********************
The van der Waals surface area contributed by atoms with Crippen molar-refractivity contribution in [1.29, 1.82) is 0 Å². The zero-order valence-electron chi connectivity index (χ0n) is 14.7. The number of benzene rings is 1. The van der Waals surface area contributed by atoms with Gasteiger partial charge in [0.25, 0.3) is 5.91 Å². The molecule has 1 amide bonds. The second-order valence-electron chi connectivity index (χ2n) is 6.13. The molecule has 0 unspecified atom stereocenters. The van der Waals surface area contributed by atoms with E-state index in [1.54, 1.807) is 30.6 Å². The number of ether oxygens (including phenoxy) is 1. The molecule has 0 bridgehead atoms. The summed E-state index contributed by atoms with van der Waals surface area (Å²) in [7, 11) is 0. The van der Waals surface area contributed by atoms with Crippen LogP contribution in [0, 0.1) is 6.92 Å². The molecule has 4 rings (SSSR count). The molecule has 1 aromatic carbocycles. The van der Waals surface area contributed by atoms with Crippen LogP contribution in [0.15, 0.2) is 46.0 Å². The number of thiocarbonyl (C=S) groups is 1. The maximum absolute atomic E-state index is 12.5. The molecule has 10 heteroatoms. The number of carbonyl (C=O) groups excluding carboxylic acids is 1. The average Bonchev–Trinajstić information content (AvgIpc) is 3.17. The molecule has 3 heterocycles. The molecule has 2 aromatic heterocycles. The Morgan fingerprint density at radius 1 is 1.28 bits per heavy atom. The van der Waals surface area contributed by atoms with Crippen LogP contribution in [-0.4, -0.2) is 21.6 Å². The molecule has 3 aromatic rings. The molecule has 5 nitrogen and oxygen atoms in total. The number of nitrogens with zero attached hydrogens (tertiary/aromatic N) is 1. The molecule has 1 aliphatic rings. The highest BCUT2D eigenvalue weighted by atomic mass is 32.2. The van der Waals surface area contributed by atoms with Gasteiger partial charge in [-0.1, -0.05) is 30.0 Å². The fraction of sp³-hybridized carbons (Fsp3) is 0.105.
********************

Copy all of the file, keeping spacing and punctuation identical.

The van der Waals surface area contributed by atoms with Crippen molar-refractivity contribution in [1.29, 1.82) is 0 Å². The zero-order valence-electron chi connectivity index (χ0n) is 14.7. The number of benzene rings is 1. The van der Waals surface area contributed by atoms with Gasteiger partial charge in [0.25, 0.3) is 5.91 Å². The molecule has 1 amide bonds. The second-order valence-electron chi connectivity index (χ2n) is 6.13. The molecule has 0 unspecified atom stereocenters. The van der Waals surface area contributed by atoms with E-state index in [1.54, 1.807) is 30.6 Å². The number of ether oxygens (including phenoxy) is 1. The molecule has 0 bridgehead atoms. The summed E-state index contributed by atoms with van der Waals surface area (Å²) in [7, 11) is 0. The van der Waals surface area contributed by atoms with Crippen LogP contribution in [0, 0.1) is 6.92 Å². The molecule has 4 rings (SSSR count). The molecule has 1 aromatic carbocycles. The van der Waals surface area contributed by atoms with Crippen LogP contribution in [0.15, 0.2) is 46.0 Å². The number of thiocarbonyl (C=S) groups is 1. The maximum absolute atomic E-state index is 12.5. The molecule has 10 heteroatoms. The number of carbonyl (C=O) groups excluding carboxylic acids is 1. The average Bonchev–Trinajstić information content (AvgIpc) is 3.17. The molecule has 3 heterocycles. The molecule has 2 aromatic heterocycles. The Morgan fingerprint density at radius 1 is 1.28 bits per heavy atom. The van der Waals surface area contributed by atoms with Crippen LogP contribution in [-0.4, -0.2) is 21.6 Å². The molecule has 3 aromatic rings. The molecule has 5 nitrogen and oxygen atoms in total. The number of nitrogens with zero attached hydrogens (tertiary/aromatic N) is 1. The molecule has 1 aliphatic rings. The highest BCUT2D eigenvalue weighted by atomic mass is 32.2. The van der Waals surface area contributed by atoms with Gasteiger partial charge in [-0.1, -0.05) is 30.0 Å². The fraction of sp³-hybridized carbons (Fsp3) is 0.105.